Too often, those sworn to protect us don't.
One of our great challenges to making cycling safer is to change the public’s mindset so that bicycles are expected and accepted on the road. This change will be difficult to achieve unless it is first embraced by those whose job it is to serve and protect the public – police.
On my Saturday morning ride today, I heard a story with an all too familiar theme. A cyclist was riding his bike on Charlotte’s Booty Loop when a truck drove up and began to harass him, intentionally tailgating and buzzing the cyclist. It happened that another car, driven by cyclists, drove up. The second car saw what was happening, took a picture of the truck and its plate and then signaled to the harassing driver that they were going to report him. The angry truck driver then started chasing the cyclist drivers. They called 911 and were told to drive to a safe place, which they did, the harassing truck drove off and they were met by a Charlotte Police officer. When the officer heard the story and learned it involved a cyclist, he said, “you guys shouldn’t be riding on the road anyway” and refused to take any further action. He didn’t at all care that the truck driver’s outlet for his road rage was to pit his two ton vehicle against a person’s body.
On the topic of callous police behavior, the story on everyone’s mind this week was the announcement that the Los Angeles County police officer who killed a cyclist last year while driving and emailing will not face criminal charges. Although texting and driving is illegal in California, the police department has a policy requiring officers to respond immediately to colleagues, which is what Wood was doing. Prosecutors explained their decision: “because Wood (the officer) was acting within the course of his duties when typing into his computer, criminal charges are not warranted.” Really? It’s ok for officers to perform administerial duties even when doing so risks the lives of the very public they are obligated to protect?
There are many wonderful police officers; some who ride and others who don’t but respect the law and the equal rights of cyclists to use the road. But there is a disconnect. Unfortunately, many in law enforcement exhibit the same callousness we see in the general public toward cyclists. The “satirical” video created by a reserve Santa Paula California Police Officer a few months ago about running over cyclists is, though extreme, sadly just one of many demonstrations of the attitude that people on bikes deserve what they get, even if caused by egregious driver behavior. This has to stop.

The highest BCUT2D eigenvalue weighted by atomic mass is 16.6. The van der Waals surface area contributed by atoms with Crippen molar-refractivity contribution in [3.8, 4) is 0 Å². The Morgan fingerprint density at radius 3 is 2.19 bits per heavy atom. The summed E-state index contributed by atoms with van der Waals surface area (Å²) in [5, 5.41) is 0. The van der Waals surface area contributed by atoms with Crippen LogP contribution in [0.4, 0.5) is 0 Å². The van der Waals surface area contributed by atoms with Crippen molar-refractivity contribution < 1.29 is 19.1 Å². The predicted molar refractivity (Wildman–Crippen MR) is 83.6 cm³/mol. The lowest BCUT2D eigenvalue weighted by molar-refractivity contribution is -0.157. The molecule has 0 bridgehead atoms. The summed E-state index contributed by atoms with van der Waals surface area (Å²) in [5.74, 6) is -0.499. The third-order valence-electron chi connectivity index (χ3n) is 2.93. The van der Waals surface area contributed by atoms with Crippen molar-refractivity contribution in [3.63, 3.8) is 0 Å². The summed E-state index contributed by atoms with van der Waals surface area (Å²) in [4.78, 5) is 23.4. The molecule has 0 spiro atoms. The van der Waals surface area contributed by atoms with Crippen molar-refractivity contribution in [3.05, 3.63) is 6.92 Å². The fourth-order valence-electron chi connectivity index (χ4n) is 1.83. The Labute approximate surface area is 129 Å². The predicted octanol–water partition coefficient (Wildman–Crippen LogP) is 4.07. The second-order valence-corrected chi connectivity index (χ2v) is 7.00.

One, all police officers need to receive training specifically on the rights of cyclists and the law pertaining to cyclists. We’ve conducted many such course, often to snickering. It is amazing how many of them do not know, for example, that North Carolina has no law requiring cyclists to ride single file, let alone that single file all the way to the right is usually the least safe way to ride. When arriving at a crash scene, most officers do not understand or know how to report the cyclist’s actions.
Two, police departments must implement a zero tolerance policy against harassing behavior or intolerance toward cyclists. It’s sad that such a policy is necessary; you would think a mandate to protect the public would be enough, but apparently it is not. Again, many of my North Carolina clients are grateful for the diligent efforts of the officers who responded to their crash scenes. Unfortunately, there are too many instances where officers see a cyclist involved and suddenly don’t care. The gap must be closed.
Three, police departments need to have strict policies prohibiting unnecessarily dangerous driving activity by their officers. Failure to implement and enforce distracted driving policies endangers cyclists as well as the general public. This is not just about cyclists, folks, it’s about everyone behaving in a way that respects the lives and well-being of everyone around us. Police should be setting an example for the rest of us.
If you have a negative interaction with an officer while riding your bike (or defending a cyclist) it is likely that officer’s department wants to know about it so they can correct it. Report the officer to his or her superiors and keep going up the chain until you are satisfied someone is listening. Put your complaint in writing if necessary. If you need help, call us at Bike Law. We interact frequently with police and may have a cyclist-friendly contact.
North Carolina lawyer and Bike Law founder, Ann Groninger, has advocated at the state level on behalf of bicyclists in North Carolina for over 15 years. Ann has offices in Charlotte and Durham and has helped bike accident clients in Asheville, Raleigh, Durham, Greenville, Wilmington, Fayetteville, and throughout the state. Read more about Ann on her bio page.